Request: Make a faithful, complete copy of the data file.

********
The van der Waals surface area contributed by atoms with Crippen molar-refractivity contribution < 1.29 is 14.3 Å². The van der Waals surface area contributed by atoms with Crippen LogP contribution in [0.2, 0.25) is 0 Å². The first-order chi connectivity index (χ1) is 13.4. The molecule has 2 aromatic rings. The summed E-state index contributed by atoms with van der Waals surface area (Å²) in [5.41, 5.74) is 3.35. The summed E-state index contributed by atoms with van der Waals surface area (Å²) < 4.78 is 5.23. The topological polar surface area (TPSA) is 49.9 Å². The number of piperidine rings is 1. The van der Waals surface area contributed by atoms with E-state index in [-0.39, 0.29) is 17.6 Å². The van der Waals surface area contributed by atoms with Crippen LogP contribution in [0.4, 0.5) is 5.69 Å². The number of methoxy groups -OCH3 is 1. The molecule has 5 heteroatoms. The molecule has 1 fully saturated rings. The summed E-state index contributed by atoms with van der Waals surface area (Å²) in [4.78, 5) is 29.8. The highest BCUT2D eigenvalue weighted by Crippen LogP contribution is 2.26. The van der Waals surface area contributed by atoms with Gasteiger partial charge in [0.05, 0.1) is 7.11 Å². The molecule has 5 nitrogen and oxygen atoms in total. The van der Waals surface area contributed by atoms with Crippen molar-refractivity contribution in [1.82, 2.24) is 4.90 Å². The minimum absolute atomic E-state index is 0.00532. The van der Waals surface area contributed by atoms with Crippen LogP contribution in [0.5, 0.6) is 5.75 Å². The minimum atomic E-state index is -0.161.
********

The van der Waals surface area contributed by atoms with Crippen molar-refractivity contribution < 1.29 is 14.3 Å². The van der Waals surface area contributed by atoms with Crippen LogP contribution in [0.2, 0.25) is 0 Å². The first-order chi connectivity index (χ1) is 13.4. The molecule has 2 aromatic rings. The summed E-state index contributed by atoms with van der Waals surface area (Å²) in [5.41, 5.74) is 3.35. The summed E-state index contributed by atoms with van der Waals surface area (Å²) < 4.78 is 5.23. The topological polar surface area (TPSA) is 49.9 Å². The number of piperidine rings is 1. The van der Waals surface area contributed by atoms with E-state index in [-0.39, 0.29) is 17.6 Å². The van der Waals surface area contributed by atoms with Crippen LogP contribution in [0.4, 0.5) is 5.69 Å². The number of methoxy groups -OCH3 is 1. The molecule has 5 heteroatoms. The molecule has 1 fully saturated rings. The summed E-state index contributed by atoms with van der Waals surface area (Å²) in [4.78, 5) is 29.8. The highest BCUT2D eigenvalue weighted by Crippen LogP contribution is 2.26. The van der Waals surface area contributed by atoms with Gasteiger partial charge in [0.05, 0.1) is 7.11 Å². The molecule has 5 nitrogen and oxygen atoms in total. The van der Waals surface area contributed by atoms with Crippen molar-refractivity contribution in [1.82, 2.24) is 4.90 Å². The minimum absolute atomic E-state index is 0.00532. The van der Waals surface area contributed by atoms with Crippen LogP contribution in [0.5, 0.6) is 5.75 Å². The minimum atomic E-state index is -0.161.